According to reports, Americans will be spending a record-breaking amount on summer vacations in 2017, topping the $100 billion mark. But there are smart – and not-so-smart – ways to invest your travel dollar. How can travelers get the most bang for the buck? Read on for some smart – and some not-so-smart – ways to spend on vacation.
Dos and Don’ts for Investing Your Travel Dollars
Even when we’re pinching pennies, Americans aren’t afraid to spend a little more when it comes to travel. In fact, the recently-released eighth annual Allianz Travel Insurance Vacation Confidence Index indicates that we’re spending more than ever on our summer vacations in 2017. According to the survey, we will be spending more than $100 billion on summer travel alone – an increase of 12.5 percent over last year’s spending.
But even as we loosen the purse strings, we have to keep an eye on our budget as well. I know I have enjoyed more than one vacation with an “anything goes” attitude towards spending. After all, we work hard; we deserve it, right? But then I find the memories of that vacation fading quickly, replaced by months of credit card debt and $10 dinners as I attempted to make up for my foolish (though well-deserved!) spending.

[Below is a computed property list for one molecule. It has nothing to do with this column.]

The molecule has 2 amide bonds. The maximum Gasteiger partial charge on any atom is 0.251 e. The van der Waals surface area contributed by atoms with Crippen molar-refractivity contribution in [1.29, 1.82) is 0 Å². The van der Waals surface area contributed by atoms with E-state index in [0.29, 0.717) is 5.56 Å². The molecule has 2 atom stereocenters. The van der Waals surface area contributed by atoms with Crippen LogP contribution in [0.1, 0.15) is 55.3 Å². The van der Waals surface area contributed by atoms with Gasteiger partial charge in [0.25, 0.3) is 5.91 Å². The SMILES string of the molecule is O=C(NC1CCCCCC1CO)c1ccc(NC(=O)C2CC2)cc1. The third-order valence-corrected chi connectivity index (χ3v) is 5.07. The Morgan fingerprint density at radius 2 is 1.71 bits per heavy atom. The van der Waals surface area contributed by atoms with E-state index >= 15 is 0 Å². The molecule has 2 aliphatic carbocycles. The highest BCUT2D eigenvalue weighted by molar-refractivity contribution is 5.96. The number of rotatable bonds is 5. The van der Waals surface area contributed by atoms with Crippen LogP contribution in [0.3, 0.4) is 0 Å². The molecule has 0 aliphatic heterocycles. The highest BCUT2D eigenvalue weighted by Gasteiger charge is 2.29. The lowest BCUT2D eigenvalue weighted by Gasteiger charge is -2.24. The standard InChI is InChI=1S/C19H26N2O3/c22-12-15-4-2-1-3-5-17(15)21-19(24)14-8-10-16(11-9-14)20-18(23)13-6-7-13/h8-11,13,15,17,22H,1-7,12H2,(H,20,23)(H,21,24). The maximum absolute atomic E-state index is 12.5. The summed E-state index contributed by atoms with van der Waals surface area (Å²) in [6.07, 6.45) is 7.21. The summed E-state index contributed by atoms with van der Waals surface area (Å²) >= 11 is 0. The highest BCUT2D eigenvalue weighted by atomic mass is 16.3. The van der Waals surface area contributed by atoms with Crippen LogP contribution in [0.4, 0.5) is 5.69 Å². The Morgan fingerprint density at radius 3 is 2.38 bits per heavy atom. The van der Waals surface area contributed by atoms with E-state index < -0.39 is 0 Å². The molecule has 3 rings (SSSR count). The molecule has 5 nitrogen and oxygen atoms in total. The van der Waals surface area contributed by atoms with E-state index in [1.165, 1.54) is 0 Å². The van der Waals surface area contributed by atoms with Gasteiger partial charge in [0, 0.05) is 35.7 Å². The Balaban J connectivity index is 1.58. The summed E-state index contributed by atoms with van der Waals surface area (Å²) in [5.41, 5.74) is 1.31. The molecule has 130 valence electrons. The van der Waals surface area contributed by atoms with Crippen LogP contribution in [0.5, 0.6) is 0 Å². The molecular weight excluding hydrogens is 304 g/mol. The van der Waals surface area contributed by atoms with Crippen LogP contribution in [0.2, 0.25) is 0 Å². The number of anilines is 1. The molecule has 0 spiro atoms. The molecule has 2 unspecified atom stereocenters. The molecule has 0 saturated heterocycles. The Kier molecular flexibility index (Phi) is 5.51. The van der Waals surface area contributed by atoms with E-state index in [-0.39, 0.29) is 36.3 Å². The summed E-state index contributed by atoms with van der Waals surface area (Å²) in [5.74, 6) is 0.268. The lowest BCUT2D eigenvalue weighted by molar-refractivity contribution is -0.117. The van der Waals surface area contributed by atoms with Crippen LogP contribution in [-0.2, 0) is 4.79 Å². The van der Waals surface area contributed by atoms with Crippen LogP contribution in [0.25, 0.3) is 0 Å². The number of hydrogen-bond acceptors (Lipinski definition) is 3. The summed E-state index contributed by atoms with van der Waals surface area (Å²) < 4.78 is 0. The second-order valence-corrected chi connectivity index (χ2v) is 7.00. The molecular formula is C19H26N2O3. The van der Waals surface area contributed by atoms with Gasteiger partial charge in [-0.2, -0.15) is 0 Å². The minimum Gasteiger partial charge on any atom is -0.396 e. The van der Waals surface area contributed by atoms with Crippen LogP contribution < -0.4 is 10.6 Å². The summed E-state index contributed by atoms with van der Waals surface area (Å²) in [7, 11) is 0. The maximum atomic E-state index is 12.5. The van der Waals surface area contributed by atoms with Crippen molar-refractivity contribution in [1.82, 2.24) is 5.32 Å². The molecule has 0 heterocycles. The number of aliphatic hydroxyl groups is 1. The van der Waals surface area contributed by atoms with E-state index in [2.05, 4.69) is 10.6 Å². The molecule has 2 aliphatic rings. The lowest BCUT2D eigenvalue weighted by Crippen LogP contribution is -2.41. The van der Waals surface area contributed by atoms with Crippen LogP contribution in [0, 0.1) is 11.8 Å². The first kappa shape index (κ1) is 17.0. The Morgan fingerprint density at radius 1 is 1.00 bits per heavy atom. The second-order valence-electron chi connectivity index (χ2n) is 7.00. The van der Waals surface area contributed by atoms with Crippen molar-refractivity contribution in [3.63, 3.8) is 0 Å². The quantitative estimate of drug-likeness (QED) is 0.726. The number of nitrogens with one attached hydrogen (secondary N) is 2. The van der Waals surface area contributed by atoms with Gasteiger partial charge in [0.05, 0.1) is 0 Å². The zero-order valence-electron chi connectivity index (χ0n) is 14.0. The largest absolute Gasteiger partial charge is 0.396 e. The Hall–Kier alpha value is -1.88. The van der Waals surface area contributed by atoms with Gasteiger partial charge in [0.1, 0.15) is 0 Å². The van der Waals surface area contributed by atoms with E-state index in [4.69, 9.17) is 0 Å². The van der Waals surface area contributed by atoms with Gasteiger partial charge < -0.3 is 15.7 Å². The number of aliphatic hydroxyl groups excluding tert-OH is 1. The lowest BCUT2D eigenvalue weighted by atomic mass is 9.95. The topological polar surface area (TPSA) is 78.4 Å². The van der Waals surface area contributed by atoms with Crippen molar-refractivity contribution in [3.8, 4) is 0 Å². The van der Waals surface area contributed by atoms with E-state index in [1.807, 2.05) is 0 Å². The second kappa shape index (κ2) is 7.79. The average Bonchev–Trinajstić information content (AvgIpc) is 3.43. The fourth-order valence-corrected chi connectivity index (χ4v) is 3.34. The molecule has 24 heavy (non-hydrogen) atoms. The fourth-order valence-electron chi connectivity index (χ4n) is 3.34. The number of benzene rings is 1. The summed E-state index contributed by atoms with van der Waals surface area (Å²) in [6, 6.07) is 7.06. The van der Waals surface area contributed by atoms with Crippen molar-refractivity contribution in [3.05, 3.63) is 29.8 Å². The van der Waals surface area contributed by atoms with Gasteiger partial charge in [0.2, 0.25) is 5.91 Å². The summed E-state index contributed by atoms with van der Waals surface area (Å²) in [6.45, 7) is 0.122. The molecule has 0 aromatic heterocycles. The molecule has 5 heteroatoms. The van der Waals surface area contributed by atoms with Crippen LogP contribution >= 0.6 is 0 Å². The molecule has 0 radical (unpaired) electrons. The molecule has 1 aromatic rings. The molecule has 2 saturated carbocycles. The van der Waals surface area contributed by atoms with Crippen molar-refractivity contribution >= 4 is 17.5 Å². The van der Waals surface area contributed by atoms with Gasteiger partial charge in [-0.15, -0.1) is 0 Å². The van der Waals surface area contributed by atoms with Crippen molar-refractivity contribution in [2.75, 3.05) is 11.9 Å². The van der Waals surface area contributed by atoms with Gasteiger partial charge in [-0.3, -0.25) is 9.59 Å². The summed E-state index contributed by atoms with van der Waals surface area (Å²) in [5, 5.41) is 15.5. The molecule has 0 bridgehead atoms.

Just like with everything else, there are dos and don’ts for investing your travel dollars. Here are some to consider when planning your next vacation. After all, you want your vacation to be invested in memory making – and not a money pit!
Do Look Back Before Moving Forward
Before you spend a dollar on your next vacation, revisit the trips you went on before. Think about what was really important and meaningful to you and your family, and plan to spend your money on similar things – not on ones that deplete your account, but don’t add anything to the vacation experience.